A few years ago, some music critics took to referring to Wilco as ”the American Radiohead,” an enviable descriptor that suggests a group’s willingness to experiment while maintaining a fundamental musical identity that is both intellectually and viscerally satisfying. With all due respect to Jeff Tweedy, that title rightfully belongs to Brooklyn’s TV on the Radio, the 21st century’s most gloriously shifty art-pop experiment.
A jittery intensity powers Seeds, the band’s fifth album. Perhaps it stems from some sort of midlife reevaluation. (The members are hovering around 40.) Or maybe the 2011 passing of bassist Gerard Smith, at age 36, reminded them how delicate life can be.
Whatever the origin of this anxious aggression, Seeds benefits—it’s a dramatically nimble improvement upon 2011’s more languid Nine Types of Light. The fuzzy ”Lazerray” charges head-down, but elsewhere, that restless energy emerges in more fully integrated ways. It’s in the pleading questions Kyp Malone asks during ”Could You,” in the subtle drone on the outskirts of the otherwise bubbly ”Test Pilot,” and in the swell of strings on the warm, wonderful title track.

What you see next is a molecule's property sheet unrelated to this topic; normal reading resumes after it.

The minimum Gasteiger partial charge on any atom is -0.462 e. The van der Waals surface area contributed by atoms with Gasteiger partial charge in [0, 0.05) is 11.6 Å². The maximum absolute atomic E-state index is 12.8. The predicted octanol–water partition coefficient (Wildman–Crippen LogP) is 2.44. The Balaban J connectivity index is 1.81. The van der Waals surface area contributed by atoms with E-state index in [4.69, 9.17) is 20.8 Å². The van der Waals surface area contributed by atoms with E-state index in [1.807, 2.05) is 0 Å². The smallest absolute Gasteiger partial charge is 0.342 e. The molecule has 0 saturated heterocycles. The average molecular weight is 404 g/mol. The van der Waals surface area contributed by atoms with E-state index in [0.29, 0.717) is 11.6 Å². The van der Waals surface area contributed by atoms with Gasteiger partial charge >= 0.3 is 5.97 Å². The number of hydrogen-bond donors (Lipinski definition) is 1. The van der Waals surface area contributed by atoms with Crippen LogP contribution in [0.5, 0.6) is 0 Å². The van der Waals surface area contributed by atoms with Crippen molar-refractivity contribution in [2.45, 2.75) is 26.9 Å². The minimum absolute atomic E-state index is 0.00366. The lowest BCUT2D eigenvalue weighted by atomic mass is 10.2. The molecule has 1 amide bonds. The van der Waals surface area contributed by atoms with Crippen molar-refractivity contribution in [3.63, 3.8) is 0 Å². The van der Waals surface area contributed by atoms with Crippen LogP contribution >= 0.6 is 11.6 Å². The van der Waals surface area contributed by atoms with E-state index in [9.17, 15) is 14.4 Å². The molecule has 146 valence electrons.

The result is an album that feels like it demanded to exist. TVOTR clearly love to tinker with synths, samples, and percussion, but unlike other groups who spelunk through sonic architecture, they’re still concerned with making pretty songs that service the head and the heart. Considering how little humanity has lurked in recent Radiohead releases, maybe they should aspire to be ”the British TV on the Radio.” A-